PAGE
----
The mainstream media, of course, choose not to understand any of this. The media delight in portraying the church as outdated and out of touch, and in implying that our teachings are only opinions, subject to improvement according to the “wisdom of the world” (1 Cor 3:19). And, therefore, they constantly attempt to substitute currently popular mores for the unchanging truths of the faith. They twist the words of the Holy Father and others to promote the expectation of change. If we are not careful, their bias can creep into our thoughts as well, corrupting our faith, sowing doubt and division, driving worldly wedges between us and Christ.

What is needed from the Church, from all of us, is a new commitment to evangelize the world. If the world is rejecting the teachings of Christ, we must preach the Good News more, and more effectively. To evangelize in this way, the bedrock of our efforts is that we must all renew our commitment to live our vocation joyfully and faithfully.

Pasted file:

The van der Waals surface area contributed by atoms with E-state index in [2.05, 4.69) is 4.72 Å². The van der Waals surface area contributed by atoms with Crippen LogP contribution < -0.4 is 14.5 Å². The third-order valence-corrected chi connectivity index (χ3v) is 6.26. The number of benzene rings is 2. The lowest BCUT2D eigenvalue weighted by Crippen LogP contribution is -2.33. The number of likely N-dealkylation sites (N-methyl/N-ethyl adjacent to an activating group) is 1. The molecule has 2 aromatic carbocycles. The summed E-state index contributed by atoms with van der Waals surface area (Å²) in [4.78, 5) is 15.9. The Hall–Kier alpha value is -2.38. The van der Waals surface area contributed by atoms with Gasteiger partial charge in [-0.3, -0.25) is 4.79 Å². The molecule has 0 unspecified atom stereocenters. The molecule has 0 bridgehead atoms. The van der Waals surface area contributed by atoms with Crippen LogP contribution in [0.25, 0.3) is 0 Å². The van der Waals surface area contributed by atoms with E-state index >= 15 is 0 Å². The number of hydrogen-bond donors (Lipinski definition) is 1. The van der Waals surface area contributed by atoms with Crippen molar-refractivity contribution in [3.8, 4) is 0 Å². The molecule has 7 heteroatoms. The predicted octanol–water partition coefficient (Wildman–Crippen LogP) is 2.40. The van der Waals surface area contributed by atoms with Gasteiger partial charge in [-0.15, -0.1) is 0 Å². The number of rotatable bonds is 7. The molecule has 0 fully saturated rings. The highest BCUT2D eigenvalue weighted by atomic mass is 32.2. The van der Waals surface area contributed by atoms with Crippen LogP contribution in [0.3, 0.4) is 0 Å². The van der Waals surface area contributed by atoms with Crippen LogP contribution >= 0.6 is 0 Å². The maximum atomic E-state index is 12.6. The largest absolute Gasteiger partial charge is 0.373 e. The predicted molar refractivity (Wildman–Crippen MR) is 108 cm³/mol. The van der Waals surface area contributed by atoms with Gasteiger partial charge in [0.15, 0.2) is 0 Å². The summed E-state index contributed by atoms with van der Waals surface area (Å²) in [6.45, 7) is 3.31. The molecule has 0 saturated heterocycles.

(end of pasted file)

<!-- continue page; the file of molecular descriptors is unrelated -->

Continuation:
Our first vocation, no matter who we are, is that of baptism. It is the vocation to holiness in Christ, in and through the church he gave us. We must all pursue that holiness, that union with Christ and the church, more devoutly. This is exactly what we are trying to do during Lent, of course, but this commitment is not just for six weeks of the year, but for our whole life. This also means that we must strive to know and understand the church and her teachings, and not attempt to pick and choose which teachings we accept, and which we don’t.